Philosophical Studies

, Volume 176, Issue 11, pp 2991–3017 | Cite as

Panpsychism, intuitions, and the great chain of being

  • Luke RoelofsEmail author
  • Jed Buchanan


Some philosophical theories of consciousness imply consciousness in things we would never intuitively think are conscious—most notably, panpsychism implies that consciousness is pervasive, even outside complex brains. Is this a reductio ab absurdum for such theories, or does it show that we should reject our original intuitions? To understand the stakes of this question as clearly as possible, we analyse the structured pattern of intuitions that panpsychism conflicts with (what we call the ‘Great Chain of Being’ intuition). We consider a variety of ways that the tension between this intuition and panpsychism (or other counter-intuitive theories) could be resolved, ranging from complete rejection of the theory to complete dismissal of the intuition, but argue in favour of more nuanced approaches which try to reconcile the two.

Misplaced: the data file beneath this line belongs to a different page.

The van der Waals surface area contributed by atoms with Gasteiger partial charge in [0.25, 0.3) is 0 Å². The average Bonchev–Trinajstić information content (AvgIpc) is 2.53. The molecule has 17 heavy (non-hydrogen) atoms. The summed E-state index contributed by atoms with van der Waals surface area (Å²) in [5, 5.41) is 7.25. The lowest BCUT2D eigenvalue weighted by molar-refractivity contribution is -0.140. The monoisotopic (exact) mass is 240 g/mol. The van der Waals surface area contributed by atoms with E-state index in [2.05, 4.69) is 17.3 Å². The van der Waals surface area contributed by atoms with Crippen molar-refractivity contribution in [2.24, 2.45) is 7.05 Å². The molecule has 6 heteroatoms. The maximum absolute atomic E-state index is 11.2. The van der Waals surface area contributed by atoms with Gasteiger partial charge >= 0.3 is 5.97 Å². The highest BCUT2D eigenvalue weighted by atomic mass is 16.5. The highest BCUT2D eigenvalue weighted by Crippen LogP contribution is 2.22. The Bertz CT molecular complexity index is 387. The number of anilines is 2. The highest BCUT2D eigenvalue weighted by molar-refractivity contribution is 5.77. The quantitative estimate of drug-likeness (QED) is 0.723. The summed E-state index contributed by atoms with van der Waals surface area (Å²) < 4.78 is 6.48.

Panpsychism Intuitions Consciousness Other minds Animal ethics 


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Copyright information

© Springer Nature B.V. 2018

Authors and Affiliations

  1. 1.Institut für Philosophie IIRuhr-Universität BochumBochumGermany
  2. 2.CanberraAustralia

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